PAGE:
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American Convert Sues Employer

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AutoZone sued for firing Everett Sikh

By Jerry Kronenberg


Federal officials claim AutoZone illegally fired an Everett worker who converted to Sikhism - and did little to stop supervisors and customers from calling the man “bin Laden” and “terrorist” once he began wearing a turban.

The U.S. Equal Opportunity Employment Commission yesterday sued Memphis-based AutoZone on behalf of Frank Mahoney Burroughs, a salesman allegedly fired after some three years working at the chain’s Everett store.

“AutoZone discriminated against Burroughs by failing to reasonably accommodate his religious practices, by subjecting him to a religion-based hostile work environment and by terminating him because of his religion,” the EEOC wrote in its lawsuit.

AutoZone did not return calls seeking comment.

Authorities claim Burroughs’ troubles began when he converted in 2009 to Sikhism, a religion that requires males to grow beards and wear turbans.

Sikh men say this look has made them targets since Sept. 11, 2001, even though their religion isn’t related to Islam.

The EEOC claimed in court papers that Burroughs’ bosses refused to let him work the first time he appeared in Sikh garb.

The company later let him return, but supervisors allegedly called Burroughs “Sikhi,” “Punjabi King” and “terrorist” because of his appearance. Bosses also rarely intervened when customers made “terrorist jokes” or called the man “bin Laden,” the EEOC said.

Ultimately, AutoZone allegedly ordered Burroughs to comply with company dress codes or provide documentation justifying a religious exemption - then fired the man when he gave up and stopped coming to work. “I was discarded like a piece of trash,” the 23-year-old said in a statement issued by the Sikh Coalition, a New York-based group that’s taken up his cause.

The EEOC is seeking unspecified back pay, pain-and-suffering compensation and punitive damages for Burroughs.

It also wants an injunction banning AutoZone from “discriminating on the basis of religion (or) refusing to accommodate the religious beliefs of employees when (doing so) does not pose an undue hardship.”

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Its so good to see people inspire towards Sikhism .

Yes, but it is annoying to hear of the ignorant reactions they get for it.

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Guest SarabjeetSingh

Yes, but it is annoying to hear of the ignorant reactions they get for it.

dalsingh ji , We sikhs worldwide must understand one thing :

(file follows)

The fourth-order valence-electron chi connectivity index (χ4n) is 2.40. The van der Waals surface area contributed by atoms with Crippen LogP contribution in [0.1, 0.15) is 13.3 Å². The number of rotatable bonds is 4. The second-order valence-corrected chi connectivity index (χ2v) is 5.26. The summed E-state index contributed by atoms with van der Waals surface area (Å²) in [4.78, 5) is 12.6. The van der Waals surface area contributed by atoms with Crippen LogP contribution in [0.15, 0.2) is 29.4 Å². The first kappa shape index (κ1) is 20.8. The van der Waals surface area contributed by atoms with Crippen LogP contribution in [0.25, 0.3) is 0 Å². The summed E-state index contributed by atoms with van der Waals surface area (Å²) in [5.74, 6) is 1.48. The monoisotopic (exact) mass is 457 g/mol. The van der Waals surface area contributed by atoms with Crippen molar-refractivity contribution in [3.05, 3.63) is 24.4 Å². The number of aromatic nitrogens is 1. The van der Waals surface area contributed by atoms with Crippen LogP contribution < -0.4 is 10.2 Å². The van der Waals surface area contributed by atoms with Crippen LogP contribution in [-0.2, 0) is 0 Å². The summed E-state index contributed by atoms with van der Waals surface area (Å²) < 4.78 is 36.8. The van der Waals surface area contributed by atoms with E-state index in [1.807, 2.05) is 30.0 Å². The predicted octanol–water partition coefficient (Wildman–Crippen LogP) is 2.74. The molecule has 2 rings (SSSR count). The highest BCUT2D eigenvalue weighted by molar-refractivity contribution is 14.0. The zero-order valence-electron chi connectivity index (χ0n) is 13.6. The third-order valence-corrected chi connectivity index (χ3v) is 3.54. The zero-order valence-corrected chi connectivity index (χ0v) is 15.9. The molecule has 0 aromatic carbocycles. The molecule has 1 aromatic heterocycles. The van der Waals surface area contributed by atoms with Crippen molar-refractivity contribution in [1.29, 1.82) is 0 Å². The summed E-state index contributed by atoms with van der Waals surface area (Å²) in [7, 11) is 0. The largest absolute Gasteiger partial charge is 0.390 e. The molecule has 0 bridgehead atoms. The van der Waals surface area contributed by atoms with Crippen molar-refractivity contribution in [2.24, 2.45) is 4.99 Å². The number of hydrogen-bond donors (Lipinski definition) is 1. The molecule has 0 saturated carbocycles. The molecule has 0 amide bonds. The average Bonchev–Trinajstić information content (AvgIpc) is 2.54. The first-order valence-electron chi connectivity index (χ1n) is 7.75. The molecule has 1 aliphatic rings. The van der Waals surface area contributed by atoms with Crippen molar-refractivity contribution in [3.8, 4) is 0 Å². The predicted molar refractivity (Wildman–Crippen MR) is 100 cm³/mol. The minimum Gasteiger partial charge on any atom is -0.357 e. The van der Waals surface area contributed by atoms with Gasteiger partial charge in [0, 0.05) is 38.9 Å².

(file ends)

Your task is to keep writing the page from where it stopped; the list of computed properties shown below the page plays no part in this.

We are not supposed to be soft and weak . We have faced worse days than these .

Have you forgotten the time when singhs used to sleep on horse back , eat leaves and no house and shelter . When govt was brutally killing them .

We passed through that time .

It is unfortunate to see some Sikhs acting in hopelessness when we hear about activities of RSS or about various people's reaction towards our religion .

Battle is same . 300 years ago conditions were different and we had different tools for help . Today condition is different and tools are much more !

Battle is same in the sense everything happens against us and our identity but I believe ultimately this will culminate in victory of Sikhs .

Gold has to face test of fire for coming out pure .

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Kal yug world, people hate left and right. I think the Sikh coalition intervened in this as I received an email about this over a month ago.

Good thing this Singh did something about the harassment, this will establish a mute standard for all average stores nationwide.

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  • 3 years later...

Since 2009 I have studied Sikhi off and on. I met some that year from Fresno while we were all camping in Sequoia. They told me about their religion and I visited their Gurdwara once down from the mountain. At the time it was so new I never thought to ask, how do the majority of Ethnically Punjabi Sikhs feel about non Punjabi converts? Guru Nanak traveled all the way to Mecca. It seems like a universal religion.

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Sikhi is universal in its true form since 1469. It's teaching and practicality is what makes sikh dharam a unique distant lifestyle.

Sikhi is more like an 'open source' that anyone can come and go and no permission is required in order to do anything in practicing introductory part of sikhi. There are some basic rules which can be read fron 'sgpc code of conduct'.

Advance level of sikhi, 'Khalsa - baptized' requires more disciplined life - requires more of self control of desires by devoting much of time in meditation and high volunteer lifestyle.

Punjabi Sikhs actually feel good/positive on seeing Non-punjabi Sikhs or visitors in gurdwaras/temple. However, you will find strange when you feel lots of eyes on you when you are there. Staring is very common in our rural punjabi culture though it considers as rude in western culture. Believe me that none of it has anything to do with any negativity of your presence.

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